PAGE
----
– The deal for 8 aircrafts was worth USD 70 million, or USD 8,750,000 each
– Has 2 Rzeszow PZL-10B engines, each with a power rating of 618 kW
– Can reach speeds of up to 238 kph, an operational range of 745 km, and a service ceiling of 4,910 m.
– It has a crew of two, and can carry up to 12 passengers, or up to 2,550 kg of load

A W-3 Sokol with the mountains of Zamboanga in the backdrop. Photo courtesy of ABS-CBN
A W-3 Sokol with the mountains of Zamboanga in the backdrop. Photo courtesy of ABS-CBN

* Skywalker FPV UAV Derivative – The crisis provided the first solid evidence of the AFP using Unmanned Aerial Vehicle (UAV) in combat in a picture captured by photographer below. No official confirmation or any other details from the AFP, but the UAV seems to be a derivative of the Skywalker First Person View (FPV) UAV. The only difference is the fixed tricycle-type landing gear presumably to allow easier landings with the aircraft. Other important details about the UAV are:[16]
– It is made out of Expanded Poly Olefin Particle (EPO) Foam, which is a light but very tough and durable material.
– Empty weight is 1.3 kg, and can carry an additional 1.7kg of payload including its battery and camera
– It has an electric motor that can be powered by a 5,000 or 10,000 mAH battery
– Operational range is up to 100 km, maximum speed of 45 kph, endurance is 30 minutes to 1 hour
– Guidance is via Radio Frequency and GPS, and can be semi-autonomous

A Skywalker UAV used by the AFP during the "crisis". Photo courtesy of the Associated Press
A Skywalker UAV used by the AFP during the “crisis”. Photo courtesy of the Associated Press

SOURCES:

[1] Palace confirms Zamboanga crisis is over, http://newsinfo.inquirer.net/496977/palace-confirms-zamboanga-crisis-is-over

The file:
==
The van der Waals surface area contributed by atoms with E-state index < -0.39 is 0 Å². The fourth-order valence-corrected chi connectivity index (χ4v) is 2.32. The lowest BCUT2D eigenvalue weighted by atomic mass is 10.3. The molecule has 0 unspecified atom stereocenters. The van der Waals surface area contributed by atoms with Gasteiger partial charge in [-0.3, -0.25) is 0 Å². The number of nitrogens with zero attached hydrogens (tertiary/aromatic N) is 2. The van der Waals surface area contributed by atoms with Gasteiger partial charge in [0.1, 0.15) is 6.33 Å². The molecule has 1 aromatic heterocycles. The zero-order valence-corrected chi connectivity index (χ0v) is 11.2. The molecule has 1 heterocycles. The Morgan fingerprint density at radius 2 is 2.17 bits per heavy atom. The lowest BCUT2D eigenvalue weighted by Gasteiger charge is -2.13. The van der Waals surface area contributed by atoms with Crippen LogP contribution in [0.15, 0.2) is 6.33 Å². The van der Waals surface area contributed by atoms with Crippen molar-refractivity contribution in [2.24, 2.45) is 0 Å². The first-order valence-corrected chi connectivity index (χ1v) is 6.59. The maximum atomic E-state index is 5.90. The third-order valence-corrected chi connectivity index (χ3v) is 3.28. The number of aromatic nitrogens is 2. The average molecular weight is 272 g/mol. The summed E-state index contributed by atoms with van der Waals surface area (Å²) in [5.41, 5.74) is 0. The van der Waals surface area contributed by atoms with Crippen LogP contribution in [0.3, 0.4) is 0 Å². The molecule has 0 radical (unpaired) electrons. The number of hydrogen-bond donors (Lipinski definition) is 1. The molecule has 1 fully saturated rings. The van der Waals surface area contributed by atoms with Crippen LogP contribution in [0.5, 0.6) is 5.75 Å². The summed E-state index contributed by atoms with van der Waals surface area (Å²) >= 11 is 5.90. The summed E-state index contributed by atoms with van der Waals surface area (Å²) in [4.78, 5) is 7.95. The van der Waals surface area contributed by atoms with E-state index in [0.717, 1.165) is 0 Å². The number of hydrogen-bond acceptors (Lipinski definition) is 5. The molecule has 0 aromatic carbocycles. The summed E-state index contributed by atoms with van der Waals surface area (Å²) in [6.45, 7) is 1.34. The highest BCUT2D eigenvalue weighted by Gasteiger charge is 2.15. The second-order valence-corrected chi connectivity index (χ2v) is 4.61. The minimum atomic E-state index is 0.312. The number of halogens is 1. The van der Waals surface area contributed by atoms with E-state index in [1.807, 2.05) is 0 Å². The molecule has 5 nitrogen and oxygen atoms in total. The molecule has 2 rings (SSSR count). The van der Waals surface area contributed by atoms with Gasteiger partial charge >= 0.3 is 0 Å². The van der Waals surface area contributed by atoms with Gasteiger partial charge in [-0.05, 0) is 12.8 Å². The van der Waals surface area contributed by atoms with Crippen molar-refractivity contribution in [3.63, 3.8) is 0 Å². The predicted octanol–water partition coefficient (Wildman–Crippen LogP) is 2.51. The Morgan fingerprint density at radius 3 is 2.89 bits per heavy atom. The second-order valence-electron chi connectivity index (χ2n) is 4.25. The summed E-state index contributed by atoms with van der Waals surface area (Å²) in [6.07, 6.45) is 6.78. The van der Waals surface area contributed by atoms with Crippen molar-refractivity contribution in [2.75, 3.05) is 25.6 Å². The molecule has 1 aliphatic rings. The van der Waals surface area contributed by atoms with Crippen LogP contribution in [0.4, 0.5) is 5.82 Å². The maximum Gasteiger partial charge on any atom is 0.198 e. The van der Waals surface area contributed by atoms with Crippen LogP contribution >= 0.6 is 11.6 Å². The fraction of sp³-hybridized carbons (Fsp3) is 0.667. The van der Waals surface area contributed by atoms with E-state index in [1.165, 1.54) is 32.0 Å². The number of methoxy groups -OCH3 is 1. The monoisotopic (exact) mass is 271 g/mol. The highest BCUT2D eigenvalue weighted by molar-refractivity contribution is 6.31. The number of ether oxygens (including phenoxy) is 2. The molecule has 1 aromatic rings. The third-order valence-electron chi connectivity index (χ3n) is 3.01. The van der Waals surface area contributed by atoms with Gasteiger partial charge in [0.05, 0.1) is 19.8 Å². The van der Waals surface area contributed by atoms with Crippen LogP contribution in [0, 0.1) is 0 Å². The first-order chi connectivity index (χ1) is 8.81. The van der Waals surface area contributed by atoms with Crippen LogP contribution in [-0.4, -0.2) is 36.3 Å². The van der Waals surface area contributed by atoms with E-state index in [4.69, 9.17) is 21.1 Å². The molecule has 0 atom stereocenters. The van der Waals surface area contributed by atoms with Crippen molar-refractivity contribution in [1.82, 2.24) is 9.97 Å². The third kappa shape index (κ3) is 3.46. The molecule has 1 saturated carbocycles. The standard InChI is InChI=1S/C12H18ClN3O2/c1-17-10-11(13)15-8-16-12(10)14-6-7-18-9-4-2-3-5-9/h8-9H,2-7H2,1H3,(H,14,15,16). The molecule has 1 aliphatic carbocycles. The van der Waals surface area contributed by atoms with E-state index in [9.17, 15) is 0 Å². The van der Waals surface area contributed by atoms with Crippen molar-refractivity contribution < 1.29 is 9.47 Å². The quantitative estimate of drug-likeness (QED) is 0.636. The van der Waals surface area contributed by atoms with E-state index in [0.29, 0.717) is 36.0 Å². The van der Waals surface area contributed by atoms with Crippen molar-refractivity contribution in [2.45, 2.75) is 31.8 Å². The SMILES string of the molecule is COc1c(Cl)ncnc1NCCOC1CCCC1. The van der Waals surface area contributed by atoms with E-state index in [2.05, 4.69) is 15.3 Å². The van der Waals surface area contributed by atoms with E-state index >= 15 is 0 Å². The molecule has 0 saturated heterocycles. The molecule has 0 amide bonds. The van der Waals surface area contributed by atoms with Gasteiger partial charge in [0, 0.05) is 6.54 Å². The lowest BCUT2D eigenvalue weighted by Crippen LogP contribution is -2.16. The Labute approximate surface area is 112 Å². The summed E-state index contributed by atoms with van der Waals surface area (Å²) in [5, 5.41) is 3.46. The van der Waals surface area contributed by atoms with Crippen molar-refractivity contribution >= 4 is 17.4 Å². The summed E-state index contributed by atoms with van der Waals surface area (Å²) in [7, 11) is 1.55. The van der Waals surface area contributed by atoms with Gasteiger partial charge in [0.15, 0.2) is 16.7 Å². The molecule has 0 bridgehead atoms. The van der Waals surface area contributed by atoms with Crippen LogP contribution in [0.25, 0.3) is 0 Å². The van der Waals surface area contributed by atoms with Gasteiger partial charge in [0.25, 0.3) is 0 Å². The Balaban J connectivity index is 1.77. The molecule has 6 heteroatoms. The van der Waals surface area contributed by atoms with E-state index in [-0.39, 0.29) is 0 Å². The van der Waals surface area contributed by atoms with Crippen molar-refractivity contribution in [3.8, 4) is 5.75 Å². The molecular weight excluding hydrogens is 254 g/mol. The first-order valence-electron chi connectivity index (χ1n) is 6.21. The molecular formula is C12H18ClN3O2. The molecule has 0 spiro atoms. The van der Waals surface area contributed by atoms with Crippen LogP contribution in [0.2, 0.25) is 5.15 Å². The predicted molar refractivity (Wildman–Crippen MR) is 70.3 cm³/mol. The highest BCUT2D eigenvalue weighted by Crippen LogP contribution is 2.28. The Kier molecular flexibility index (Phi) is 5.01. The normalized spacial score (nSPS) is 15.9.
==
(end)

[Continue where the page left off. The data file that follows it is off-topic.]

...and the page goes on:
[2] M14 Rifle, https://en.wikipedia.org/wiki/M14_rifle

[3] M24 Sniper Weapon System, https://en.wikipedia.org/wiki/M24_Sniper_Weapon_System

[4] M110 Semi-Automatic Sniper System, http://en.wikipedia.org/wiki/M110_Semi-Automatic_Sniper_System

[5] M2 Browning, https://en.wikipedia.org/wiki/M2_Browning

[6] M67 Recoilless Rifle, http://en.wikipedia.org/wiki/M67_recoilless_rifle
[7] M224 60mm Light Mortar, http://www.inetres.com/gp/military/infantry/mortar/M224.html

[8] HMMWV, High Mobility Multipurpose Wheeled Vehicle, http://www.army.mil/factfiles/equipment/wheeled/hmmwv.html

[9] Up-Armored HMMWV, http://www.globalsecurity.org/military/systems/ground/hmmwvua.htm

[10] Simba Armored Personnel Carrier, http://www.army-guide.com/eng/product1144.html

[11] Arms, Transparency and Security in Asia, SIPRI Research Report No. 13, p. 113, http://books.sipri.org/files/RR/SIPRIRR13.pdf

[12] FV1010 Scorpion, http://en.wikipedia.org/wiki/FV101_Scorpion

[13] MD500 Series Technical Description, http://www.mdhelicopters.com/v2/pdfs/products/MD500_Series_TechDescription.pdf

[14] Air Force obtains last batch of 8 new W-3 Sokol helicopter, http://www.philstar.com/headlines/2013/02/17/909953/air-force-obtains-last-batch-8-new-w-3-sokol-helicopter

[15] PZL W-3 Sokol, http://en.wikipedia.org/wiki/PZL_W-3_Sok%C3%B3%C5%82
[16] Air Electronics UAV Skywalker Brochure, http://www.airelectronics.es/products/skywalker_brochure.pdf

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7 thoughts on “AFP Arms and Equipment – Zamboanga Crisis, September 2013”

  1. The Md-520 uses a 50 cal. gun pod not a 20mm pod. It is made by FN. The PAF has more than 8 (14+ out of about 21 delivered) and received new engines for most of the current fleet

    1. Thanks, onemanok, but are you sure its a .50 cal and not 20 mm? I saw a static display of the MD-520’s gun pod at MoA, and the shells looked like they were 20 mm rounds.

      1. Okay. I also looked at pictures of the static displays, and its possible I simply mistook the .50 caliber ammo for the 20 mm. 20 mm ammo would’ve been better, though. More destructive power, longer range. I’ll change the blog soon …

  2. It was obvious that our armed forces including the PNP-SAF was poorly equipped for urban warfare.

    Some notable solutions for future procurement and urban warfare.
    1. The Rook – Armored critical incident vehicle
    http://www.ringpower.com/division-landing/tactical-home?gclid=CNKhltKEvroCFaF_QgodnQcAJg

    2. Robotic Solutions – Shields, Gremlin etc.
    http://www.howeandhowe.com/rs1-rbs1-robotic-ballistic-shield.html

    3.Flir for helis and armored units.
    http://www.flir.com/US/

    4. Buy a couple of these CV-90 Armadillos with self protection system to negate any RPGs and use as lead breacher.
    http://www.armyrecognition.com/united_kingdom_british_army_light_armoured_vehicle/armadillo_cv90_bae_systems_armoured_combat_vehicle_data_sheet_description_information_specifications.html